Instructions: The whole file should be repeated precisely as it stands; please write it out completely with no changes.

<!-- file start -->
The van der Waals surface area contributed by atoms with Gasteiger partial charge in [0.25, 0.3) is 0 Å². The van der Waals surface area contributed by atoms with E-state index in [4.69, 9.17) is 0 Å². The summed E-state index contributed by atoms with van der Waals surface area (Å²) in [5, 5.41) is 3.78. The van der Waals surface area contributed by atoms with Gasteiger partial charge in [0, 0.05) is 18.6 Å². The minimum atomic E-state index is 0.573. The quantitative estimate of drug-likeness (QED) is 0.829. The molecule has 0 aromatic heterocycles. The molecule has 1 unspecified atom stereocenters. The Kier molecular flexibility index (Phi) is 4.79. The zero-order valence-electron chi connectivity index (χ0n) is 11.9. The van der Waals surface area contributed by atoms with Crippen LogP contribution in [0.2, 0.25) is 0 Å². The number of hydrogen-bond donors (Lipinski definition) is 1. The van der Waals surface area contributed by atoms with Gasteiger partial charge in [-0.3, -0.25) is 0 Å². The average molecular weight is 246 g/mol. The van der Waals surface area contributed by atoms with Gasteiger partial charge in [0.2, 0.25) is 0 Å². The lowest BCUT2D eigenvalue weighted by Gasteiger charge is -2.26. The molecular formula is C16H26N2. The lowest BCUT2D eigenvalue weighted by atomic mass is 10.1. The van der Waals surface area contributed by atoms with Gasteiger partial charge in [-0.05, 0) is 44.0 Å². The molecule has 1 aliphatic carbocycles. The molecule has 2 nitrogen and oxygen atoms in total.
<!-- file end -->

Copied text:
The van der Waals surface area contributed by atoms with Gasteiger partial charge in [0.25, 0.3) is 0 Å². The van der Waals surface area contributed by atoms with E-state index in [4.69, 9.17) is 0 Å². The summed E-state index contributed by atoms with van der Waals surface area (Å²) in [5, 5.41) is 3.78. The van der Waals surface area contributed by atoms with Gasteiger partial charge in [0, 0.05) is 18.6 Å². The minimum atomic E-state index is 0.573. The quantitative estimate of drug-likeness (QED) is 0.829. The molecule has 0 aromatic heterocycles. The molecule has 1 unspecified atom stereocenters. The Kier molecular flexibility index (Phi) is 4.79. The zero-order valence-electron chi connectivity index (χ0n) is 11.9. The van der Waals surface area contributed by atoms with Crippen LogP contribution in [0.2, 0.25) is 0 Å². The number of hydrogen-bond donors (Lipinski definition) is 1. The van der Waals surface area contributed by atoms with Gasteiger partial charge in [-0.3, -0.25) is 0 Å². The average molecular weight is 246 g/mol. The van der Waals surface area contributed by atoms with Gasteiger partial charge in [0.2, 0.25) is 0 Å². The lowest BCUT2D eigenvalue weighted by Gasteiger charge is -2.26. The molecular formula is C16H26N2. The lowest BCUT2D eigenvalue weighted by atomic mass is 10.1. The van der Waals surface area contributed by atoms with Gasteiger partial charge in [-0.05, 0) is 44.0 Å². The molecule has 1 aliphatic carbocycles. The molecule has 2 nitrogen and oxygen atoms in total.